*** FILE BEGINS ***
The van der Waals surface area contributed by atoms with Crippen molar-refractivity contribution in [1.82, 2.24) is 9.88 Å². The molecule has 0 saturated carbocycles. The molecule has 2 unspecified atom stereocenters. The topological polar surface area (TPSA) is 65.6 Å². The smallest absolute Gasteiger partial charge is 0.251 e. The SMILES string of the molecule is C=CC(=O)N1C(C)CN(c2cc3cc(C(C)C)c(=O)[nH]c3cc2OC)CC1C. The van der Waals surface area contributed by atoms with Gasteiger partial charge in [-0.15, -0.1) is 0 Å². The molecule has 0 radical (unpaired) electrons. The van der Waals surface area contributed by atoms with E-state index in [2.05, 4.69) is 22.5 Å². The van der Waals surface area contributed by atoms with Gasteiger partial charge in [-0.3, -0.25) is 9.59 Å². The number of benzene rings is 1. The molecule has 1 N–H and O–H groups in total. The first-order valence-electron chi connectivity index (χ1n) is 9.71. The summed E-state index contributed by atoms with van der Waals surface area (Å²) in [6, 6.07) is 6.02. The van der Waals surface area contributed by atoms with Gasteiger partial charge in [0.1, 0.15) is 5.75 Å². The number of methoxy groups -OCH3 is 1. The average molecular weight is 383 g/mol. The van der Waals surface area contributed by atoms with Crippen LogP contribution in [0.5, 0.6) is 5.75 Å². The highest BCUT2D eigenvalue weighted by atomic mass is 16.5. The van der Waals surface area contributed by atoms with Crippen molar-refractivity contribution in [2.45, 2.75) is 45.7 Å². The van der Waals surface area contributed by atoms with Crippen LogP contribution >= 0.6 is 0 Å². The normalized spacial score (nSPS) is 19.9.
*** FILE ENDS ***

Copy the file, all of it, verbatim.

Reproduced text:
The van der Waals surface area contributed by atoms with Crippen molar-refractivity contribution in [1.82, 2.24) is 9.88 Å². The molecule has 0 saturated carbocycles. The molecule has 2 unspecified atom stereocenters. The topological polar surface area (TPSA) is 65.6 Å². The smallest absolute Gasteiger partial charge is 0.251 e. The SMILES string of the molecule is C=CC(=O)N1C(C)CN(c2cc3cc(C(C)C)c(=O)[nH]c3cc2OC)CC1C. The van der Waals surface area contributed by atoms with Gasteiger partial charge in [-0.15, -0.1) is 0 Å². The molecule has 0 radical (unpaired) electrons. The van der Waals surface area contributed by atoms with E-state index in [2.05, 4.69) is 22.5 Å². The van der Waals surface area contributed by atoms with Gasteiger partial charge in [-0.3, -0.25) is 9.59 Å². The number of benzene rings is 1. The molecule has 1 N–H and O–H groups in total. The first-order valence-electron chi connectivity index (χ1n) is 9.71. The summed E-state index contributed by atoms with van der Waals surface area (Å²) in [6, 6.07) is 6.02. The van der Waals surface area contributed by atoms with Gasteiger partial charge in [0.1, 0.15) is 5.75 Å². The number of methoxy groups -OCH3 is 1. The average molecular weight is 383 g/mol. The van der Waals surface area contributed by atoms with Crippen LogP contribution in [0.5, 0.6) is 5.75 Å². The highest BCUT2D eigenvalue weighted by atomic mass is 16.5. The van der Waals surface area contributed by atoms with Crippen molar-refractivity contribution in [2.45, 2.75) is 45.7 Å². The van der Waals surface area contributed by atoms with Crippen LogP contribution >= 0.6 is 0 Å². The normalized spacial score (nSPS) is 19.9.